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Siltronic and beyond: FDI regulation in Germany

  • Germany
  • Competition, EU and Trade - Foreign investment regimes



On 1 February 2022, GlobalWafers, a Taiwanese semiconductor manufacturer, announced that its tender offer for the outstanding shares of Siltronic, a Munich based chip supplier, had reached the longstop date and had therefore expired. At the time of the longstop date, the transaction had obtained all required regulatory approvals – except foreign direct investment approval by the German Ministry of Economics and Climate Protection (Bundesministerium für Wirtschaft und Klimaschutz, “BMWi”). The BMWi’s review was ongoing for over 14 months. According to the BMWi, these 14 months were not sufficient to complete the review of the transaction.

The case underlines what has become increasingly obvious over the last month: investment control and regulation is today a key factor for transaction planning. This development is not limited to Germany, but Germany currently appears to operate one of the strictest and, from the perspective of transaction stakeholders, most burdensome regulatory systems. It is therefore worth taking a closer look at the process of German investment control.

1. Introduction

Foreign investment control in Germany is governed by the Foreign Trade and Payments Act (Außenwirtschaftsgesetz, "AWG") and the Foreign Trade and Payments Ordinance (Außenwirtschaftsverordnung, "AWV"), with the AWG setting out the legal framework and general principles, and the AWV specifying the details of the relevant sectors as well as the procedure.

During the course of 2020, the AWG and AWV have been significantly amended following the adoption of the European Union's Foreign Direct Investment ("FDI") Screening Regulation in March 2019. The AWV underwent another substantial reform in May 2021, which significantly increased the number of sectors subject to screening.

Apart from the FDI Screening Regulation, two cases that were covered broadly by German media may have accelerated these reforms. In 2018, a state-controlled Chinese company attempted to acquire 50Hertz, an electricity grid operator. And in March 2020, at the start of the COVID-19 pandemic, the then US-President Donald Trump is reported to have suggested the acquisition of CureVac, a German biopharmaceutical company specializing in vaccine development.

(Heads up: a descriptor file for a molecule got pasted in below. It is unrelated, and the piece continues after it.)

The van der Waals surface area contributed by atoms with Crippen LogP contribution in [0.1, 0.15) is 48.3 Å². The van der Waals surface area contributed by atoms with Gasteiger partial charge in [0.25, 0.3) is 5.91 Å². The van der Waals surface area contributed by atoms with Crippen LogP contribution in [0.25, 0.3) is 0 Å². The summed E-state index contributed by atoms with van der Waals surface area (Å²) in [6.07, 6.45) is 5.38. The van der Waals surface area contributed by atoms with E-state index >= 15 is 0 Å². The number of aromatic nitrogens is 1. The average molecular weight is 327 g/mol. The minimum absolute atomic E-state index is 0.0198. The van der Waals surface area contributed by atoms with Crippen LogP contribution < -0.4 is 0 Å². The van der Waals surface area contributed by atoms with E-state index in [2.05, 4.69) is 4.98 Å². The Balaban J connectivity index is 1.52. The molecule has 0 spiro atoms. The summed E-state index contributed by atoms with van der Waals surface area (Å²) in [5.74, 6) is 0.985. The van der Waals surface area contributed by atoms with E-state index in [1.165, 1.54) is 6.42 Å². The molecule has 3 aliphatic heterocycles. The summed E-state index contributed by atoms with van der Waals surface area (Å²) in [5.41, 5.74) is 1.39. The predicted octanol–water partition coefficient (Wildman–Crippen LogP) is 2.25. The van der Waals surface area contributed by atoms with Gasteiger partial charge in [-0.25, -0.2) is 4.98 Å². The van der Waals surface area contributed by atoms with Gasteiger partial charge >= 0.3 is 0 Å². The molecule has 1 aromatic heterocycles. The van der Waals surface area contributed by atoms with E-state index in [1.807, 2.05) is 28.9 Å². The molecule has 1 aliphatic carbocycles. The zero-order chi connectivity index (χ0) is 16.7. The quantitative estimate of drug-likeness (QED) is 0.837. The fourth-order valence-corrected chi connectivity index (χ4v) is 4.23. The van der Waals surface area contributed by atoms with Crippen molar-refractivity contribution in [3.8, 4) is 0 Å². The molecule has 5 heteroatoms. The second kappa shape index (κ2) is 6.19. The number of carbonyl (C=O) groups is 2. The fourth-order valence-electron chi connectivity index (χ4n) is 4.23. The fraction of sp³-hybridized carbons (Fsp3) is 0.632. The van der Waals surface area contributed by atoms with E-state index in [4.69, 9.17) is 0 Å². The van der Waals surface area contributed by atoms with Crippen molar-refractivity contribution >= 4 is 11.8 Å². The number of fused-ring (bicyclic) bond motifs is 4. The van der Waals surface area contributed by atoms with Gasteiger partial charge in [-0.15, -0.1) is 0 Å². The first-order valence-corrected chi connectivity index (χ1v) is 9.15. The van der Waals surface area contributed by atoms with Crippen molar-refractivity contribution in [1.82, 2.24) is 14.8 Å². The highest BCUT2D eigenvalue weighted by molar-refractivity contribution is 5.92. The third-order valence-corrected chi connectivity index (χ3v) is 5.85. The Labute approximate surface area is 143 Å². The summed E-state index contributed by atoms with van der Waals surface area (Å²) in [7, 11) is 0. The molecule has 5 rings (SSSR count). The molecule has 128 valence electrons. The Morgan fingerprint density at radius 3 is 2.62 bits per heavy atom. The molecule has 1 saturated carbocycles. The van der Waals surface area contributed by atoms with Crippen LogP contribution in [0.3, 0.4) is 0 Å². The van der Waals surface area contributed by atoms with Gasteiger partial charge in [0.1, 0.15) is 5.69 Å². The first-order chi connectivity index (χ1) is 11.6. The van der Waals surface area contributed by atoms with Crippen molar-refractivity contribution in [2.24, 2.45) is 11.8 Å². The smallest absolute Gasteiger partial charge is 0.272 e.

The new rules significantly expand the scope of FDI control in Germany and strengthen the powers of the competent authority, the BMWi. In essence, the regime is now both broader and stricter.

2. Types of transactions subject to German foreign investment control

2.1 Sector-specific assessment

The "sector-specific assessment” applies to acquisitions by non-German investors (including EU investors) who acquire at least 10% of the voting rights in a German company operating in one of the sectors considered particularly sensitive. These include, inter alia, the manufacture of weapons, military equipment and encryption technology. The contracting parties must notify the BMWi of the transaction. Additionally, the closing is subject to the BMWi's approval. In the assessment, the BMWi assesses whether the foreign investment “is likely to impair essential security interests” of Germany.

2.2 Cross-sectoral assessment

The "cross-sectoral assessment" applies to any acquisition of voting rights in a German company above a certain threshold by non-EU residents, regardless of the industrial sector concerned. Three different thresholds need to be distinguished:

- Acquisition of at least 10% of voting rights: triggers notification and prior approval requirement in seven sectors, such as critical infrastructure operators, critical infrastructure software developers, cloud computing providers and media and telecom companies.

- Acquisition of at least 20% or more of voting rights: triggers notification and prior approval requirements in 19 sectors, such as manufacture of certain pharmaceuticals and medical products, advanced technologies (satellites, tracking, IT security, artificial intelligence, quantum computing, vehicles capable of autonomous driving, robots, microchip production and additive manufacturing processes) as well as companies that require specific types of security clearances.

- Acquisition of 25% or more of voting rights: no notification or prior approval requirements irrespective of the sector, but the BMWi may decide "ex officio" to initiate a review. If the parties want to ensure that the BMWi will not initiate proceedings, they can apply for a "confirmation of non-objection".